I wonder how Canadians would have responded, if Bush said something to the effect of what Martin said last night:
"When I was young, I practically lived here in the White House. My father was president and he went to war against Iraq. He taught me that those who serve in public office have a duty to protect the integrity of government."
Telling stories is one thing, but to play into a story of nationhood that may be more a matter of mythmaking is something that Canadians have lacked in contrast to Americans.
Two rather fascinating quotes from George W Bush used at the beginning of Rogers Smith's new essay, Providentialism, Foreign Policy, and the Ethics of Political Discourse, sounds like something I'd never hear a Canadian PM say:
“We have a place, all of us, in a long story; a story we continue, but whose end we will not see…It is the American story…We are not this story’s Author, Who fills time and eternity with His purpose. Yet his purpose is achieved in our duty; and our duty is fulfilled in service to one another.” -- George W. Bush, 2001Rogers M Smith's thesis in the paper, I think, is:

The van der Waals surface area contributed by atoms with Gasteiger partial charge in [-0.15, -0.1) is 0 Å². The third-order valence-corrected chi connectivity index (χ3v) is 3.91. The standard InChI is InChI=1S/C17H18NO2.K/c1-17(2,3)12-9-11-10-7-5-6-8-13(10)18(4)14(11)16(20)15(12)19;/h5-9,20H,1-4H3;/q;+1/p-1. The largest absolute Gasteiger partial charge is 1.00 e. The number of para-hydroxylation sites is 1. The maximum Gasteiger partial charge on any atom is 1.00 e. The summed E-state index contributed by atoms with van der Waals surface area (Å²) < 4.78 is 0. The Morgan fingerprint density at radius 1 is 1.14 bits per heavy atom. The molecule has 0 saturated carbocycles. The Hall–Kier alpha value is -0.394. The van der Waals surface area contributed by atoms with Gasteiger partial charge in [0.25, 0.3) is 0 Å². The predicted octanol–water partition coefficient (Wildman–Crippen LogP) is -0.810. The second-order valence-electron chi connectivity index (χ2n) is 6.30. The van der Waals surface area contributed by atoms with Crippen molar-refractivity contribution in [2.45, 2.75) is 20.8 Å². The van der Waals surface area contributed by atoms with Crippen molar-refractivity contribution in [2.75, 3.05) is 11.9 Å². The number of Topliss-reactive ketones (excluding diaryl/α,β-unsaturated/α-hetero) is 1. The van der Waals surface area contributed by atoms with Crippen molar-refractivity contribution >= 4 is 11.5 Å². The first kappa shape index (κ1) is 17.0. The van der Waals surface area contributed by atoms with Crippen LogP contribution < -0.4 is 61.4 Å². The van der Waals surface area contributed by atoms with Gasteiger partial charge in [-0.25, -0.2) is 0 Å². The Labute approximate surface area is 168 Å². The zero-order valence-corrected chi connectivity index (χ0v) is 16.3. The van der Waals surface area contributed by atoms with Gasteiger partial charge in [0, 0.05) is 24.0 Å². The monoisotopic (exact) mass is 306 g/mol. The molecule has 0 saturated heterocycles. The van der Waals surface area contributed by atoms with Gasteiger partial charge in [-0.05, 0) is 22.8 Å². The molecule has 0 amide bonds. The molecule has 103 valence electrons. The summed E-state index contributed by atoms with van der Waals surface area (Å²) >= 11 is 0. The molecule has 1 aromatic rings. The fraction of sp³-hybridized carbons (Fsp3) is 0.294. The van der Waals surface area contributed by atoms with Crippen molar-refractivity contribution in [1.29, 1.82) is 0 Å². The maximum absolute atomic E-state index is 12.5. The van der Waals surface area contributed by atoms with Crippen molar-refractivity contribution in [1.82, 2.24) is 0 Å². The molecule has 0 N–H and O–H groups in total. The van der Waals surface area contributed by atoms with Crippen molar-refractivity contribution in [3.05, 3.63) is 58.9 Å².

“We go forward with complete confidence in the ultimate triumph of freedom…Not because we consider ourselves a chosen nation; God moves and chooses as He wills…History has an ebb and flow of justice, but history also has a visible direction, set by liberty and the Author of Liberty…we are ready for the greatest achievements in the history of freedom.” – George W. Bush, 2005
[Bush's] ... providentialist discourse bears the hallmarks of a “story of peoplehood” that is being used politically to gain an aura of ethical legitimacy for policies that are otherwise unlikely to be seen as in accord with the nation’s dominantmoral traditions.Though Smith is critical of the story telling, I wonder if a country can really do with out it.
For why do people find coercive force and persuasive stories convincing? You might recognize that behind the pusher and the story teller is an elite group of people who are using their power or ability to accumulate power against people, but why does it work? When pushed, why do people not just fall over and die, becoming useless to the state? When told a story, why do people not just say, "yeah, whatever"?
Political societies may indeed not be natural, as Smith says, but why is their naturally a favourable response to pushing and story telling? Is there something in Bush's story telling that does come natural? Or is the notions behind the ideas he appeals to in their linguistic context and syntax merely the product of nurture? Is there something missing in Canada persuant to the notion of an evolving story?